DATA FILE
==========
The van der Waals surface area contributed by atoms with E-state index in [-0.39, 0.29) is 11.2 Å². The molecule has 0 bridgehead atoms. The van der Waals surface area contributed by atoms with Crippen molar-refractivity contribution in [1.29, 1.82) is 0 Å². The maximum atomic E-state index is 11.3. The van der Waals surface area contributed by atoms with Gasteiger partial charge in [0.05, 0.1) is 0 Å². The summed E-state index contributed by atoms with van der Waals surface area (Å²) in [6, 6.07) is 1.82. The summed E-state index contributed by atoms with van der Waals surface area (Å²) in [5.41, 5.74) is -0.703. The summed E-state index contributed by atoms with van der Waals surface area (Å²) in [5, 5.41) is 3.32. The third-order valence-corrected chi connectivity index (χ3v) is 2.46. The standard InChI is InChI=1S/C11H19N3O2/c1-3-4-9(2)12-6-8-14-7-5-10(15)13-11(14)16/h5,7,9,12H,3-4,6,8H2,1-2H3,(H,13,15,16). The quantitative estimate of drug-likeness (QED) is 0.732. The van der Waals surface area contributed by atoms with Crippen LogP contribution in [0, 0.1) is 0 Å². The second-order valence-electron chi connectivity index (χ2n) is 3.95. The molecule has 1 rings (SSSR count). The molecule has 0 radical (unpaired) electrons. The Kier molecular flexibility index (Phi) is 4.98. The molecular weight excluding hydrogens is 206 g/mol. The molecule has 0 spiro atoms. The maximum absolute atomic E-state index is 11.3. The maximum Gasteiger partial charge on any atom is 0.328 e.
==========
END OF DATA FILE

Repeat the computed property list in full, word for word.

The van der Waals surface area contributed by atoms with E-state index in [-0.39, 0.29) is 11.2 Å². The molecule has 0 bridgehead atoms. The van der Waals surface area contributed by atoms with Crippen molar-refractivity contribution in [1.29, 1.82) is 0 Å². The maximum atomic E-state index is 11.3. The van der Waals surface area contributed by atoms with Gasteiger partial charge in [0.05, 0.1) is 0 Å². The summed E-state index contributed by atoms with van der Waals surface area (Å²) in [6, 6.07) is 1.82. The summed E-state index contributed by atoms with van der Waals surface area (Å²) in [5.41, 5.74) is -0.703. The summed E-state index contributed by atoms with van der Waals surface area (Å²) in [5, 5.41) is 3.32. The third-order valence-corrected chi connectivity index (χ3v) is 2.46. The standard InChI is InChI=1S/C11H19N3O2/c1-3-4-9(2)12-6-8-14-7-5-10(15)13-11(14)16/h5,7,9,12H,3-4,6,8H2,1-2H3,(H,13,15,16). The quantitative estimate of drug-likeness (QED) is 0.732. The van der Waals surface area contributed by atoms with Crippen LogP contribution in [0, 0.1) is 0 Å². The second-order valence-electron chi connectivity index (χ2n) is 3.95. The molecule has 1 rings (SSSR count). The molecule has 0 radical (unpaired) electrons. The Kier molecular flexibility index (Phi) is 4.98. The molecular weight excluding hydrogens is 206 g/mol. The molecule has 0 spiro atoms. The maximum absolute atomic E-state index is 11.3. The maximum Gasteiger partial charge on any atom is 0.328 e.